Relay for Life South Windsor/Rockville dedicated to beating cancer

By Christian Mysliwiec - Staff Writer
South Windsor - posted Thu., May. 30, 2013
Contributed
Survivors of cancer join together to participate in the Survivor Walk during the Relay for Life South Windsor/Rockville ceremonies. Photo courtesy of Amy Yobst. - Contributed Photo

For Amy Yobst, something special happens at the annual Relay for Life South Windsor/Rockville that is difficult to explain. "It's hard to put it into words," said Yobst, a volunteer. "I like to tell people that Relay for Life is an experience rather than an event." Relay for Life is an overnight celebration of loved ones who have battled cancer, a memorial ceremony for those who lost their lives to cancer, and a rally for the fight against the disease.

This year, teams will gather at the track of South Windsor High School on Friday, June 7, to Saturday, June 8, for the 2013 Relay for Life South Windsor/Rockville.

Last year, $200,000 was raised for the American Cancer Association. Tireless volunteers enable the success of the event itself. "Volunteers give their time and talents making Relay for Life possible," said Lynn Kipphut of the American Cancer Society. "Every event has a chairperson  and a planning committee, we have been meeting since Sept. 1,  2012,  planning every area of the event from team recruitment to the entertainment."

"Volunteers inspire others to get involved. They lead by example, giving their time and talents for a cause they believe in. Many work  full-time jobs, have families to care for and lead active lives," said Kipphut.

The event is made up by many different teams, and every team member is asked to raise at least $100. "Raising the funds takes place prior to the event, during the event, and after," said Yobst. The fundraising season begins with a kickoff event in November. Teams may partner with restaurants for programs where 10 percent of checks go to Relay for Life for an hour, or they may hold cookouts or other events. Individuals ask friends, family and coworkers for donations, and there is also a Relay for Life website which allows participants to create their own page and issue requests for donations. "There's a lot of work that goes into it beforehand," she said.

At the event itself, teams are given a campsite on the inside of the outdoor track, from which they can do onsite fundraising. Some teams have sold food, jewelry and crafts or glowsticks.

The fundraising season does not end until the end of August, so teams will have further opportunities to raise donations for 2013.

When she was 16, Yobst lost her father to colon cancer. He was 44 at the time. Yobst's team, "For the Ones We Love," honors his memory, and is made up of her mother, brother and sister, nephews and friends. "We're there raising money for the American Cancer Society, but really it's also a safe place to grieve for those who were lost to cancer," said Yobst. "It's a very powerful experience for those who have dealt with the loss of a loved one, and for those who are currently battling the disease."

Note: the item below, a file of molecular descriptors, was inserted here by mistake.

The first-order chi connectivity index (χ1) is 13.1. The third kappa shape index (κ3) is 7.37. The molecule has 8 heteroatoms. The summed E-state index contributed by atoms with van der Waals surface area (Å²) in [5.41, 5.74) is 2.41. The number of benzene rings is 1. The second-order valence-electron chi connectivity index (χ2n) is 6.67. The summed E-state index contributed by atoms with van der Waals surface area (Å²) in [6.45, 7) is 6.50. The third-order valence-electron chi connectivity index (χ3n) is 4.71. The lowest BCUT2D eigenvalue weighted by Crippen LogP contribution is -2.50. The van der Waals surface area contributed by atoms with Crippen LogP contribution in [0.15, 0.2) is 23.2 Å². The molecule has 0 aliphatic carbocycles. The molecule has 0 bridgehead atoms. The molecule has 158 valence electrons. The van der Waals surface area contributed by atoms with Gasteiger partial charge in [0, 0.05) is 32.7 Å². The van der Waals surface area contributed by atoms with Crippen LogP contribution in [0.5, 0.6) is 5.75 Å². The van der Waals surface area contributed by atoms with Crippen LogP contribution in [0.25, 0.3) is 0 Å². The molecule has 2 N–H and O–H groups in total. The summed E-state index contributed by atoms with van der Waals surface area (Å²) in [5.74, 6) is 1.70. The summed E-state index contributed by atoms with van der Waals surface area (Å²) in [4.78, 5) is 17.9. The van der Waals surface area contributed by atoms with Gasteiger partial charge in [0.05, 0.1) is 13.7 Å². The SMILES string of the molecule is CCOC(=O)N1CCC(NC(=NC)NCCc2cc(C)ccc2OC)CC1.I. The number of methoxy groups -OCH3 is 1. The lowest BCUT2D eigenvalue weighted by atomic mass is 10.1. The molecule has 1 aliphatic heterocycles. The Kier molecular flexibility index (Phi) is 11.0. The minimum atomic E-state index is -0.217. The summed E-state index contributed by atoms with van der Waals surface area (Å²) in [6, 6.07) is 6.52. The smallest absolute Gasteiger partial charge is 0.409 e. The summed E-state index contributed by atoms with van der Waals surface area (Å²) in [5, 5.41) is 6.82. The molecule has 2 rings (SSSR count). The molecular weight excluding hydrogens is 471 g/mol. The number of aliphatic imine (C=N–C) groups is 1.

This is Yobst's 19th year participating in Relay for Life. When she first became involved, she found the community of people with shared experiences very helpful. "Twenty-odd years ago, people didn't talk about cancer," she said. "If someone had cancer, it was whispered among neighbors that so-and-so is sick. You didn't really know how to deal with that. I think Relay for Life has given people that ability to talk about it and share experiences, which is excellent."

Relay for Life also celebrates those who have battled the disease and have won. There is a survivor walk for those who lived through cancer. Donning yellow shirts, they make the walk with their caregivers. "It's such a powerful thing to see, especially when you see kids in those yellow shirts," Yobst said.

Perhaps the most moving part of the event is the luminaria ceremony. Participants can purchase a white paper bag with candles in them in remembrance of one they lost to cancer. The luminarias are laid around the track, and stay lit until they burn out.

"We set some records last year; our event was one of the top 25 Relays in New England," said Kipphut. "I am extremely proud of the South Windsor/Rockville community, committee and all of our relay participants." Kipphut also thanked the event chairperson and organizer, LuAnn Izraelevitz, for her leadership this year and last.

On Friday, Relay for Life South Windsor/Vernon "soft starts" at 3 p.m., at which time at least one representative of each team be on the track. The official opening ceremony is at 6 p.m., and the luminaria ceremony is at 9:30 p.m. On Saturday morning, they hold the "Fight Back Ceremony."

"This is our way of telling cancer we're going to kick its butt," said Yobst. The closing ceremony is Saturday at 2:30 p.m.

For more information, contact Kipphit at lynn.kipphut@cancer.org or 203-379-4874.


Home
Let us know what you think!
Please be as specific as possible.
Include your name and email if you would like a response back.
CAPTCHA
This question is for testing whether you are a human visitor and to prevent automated spam submissions.
n
i
d
q
h
s
Enter the code without spaces and pay attention to upper/lower case.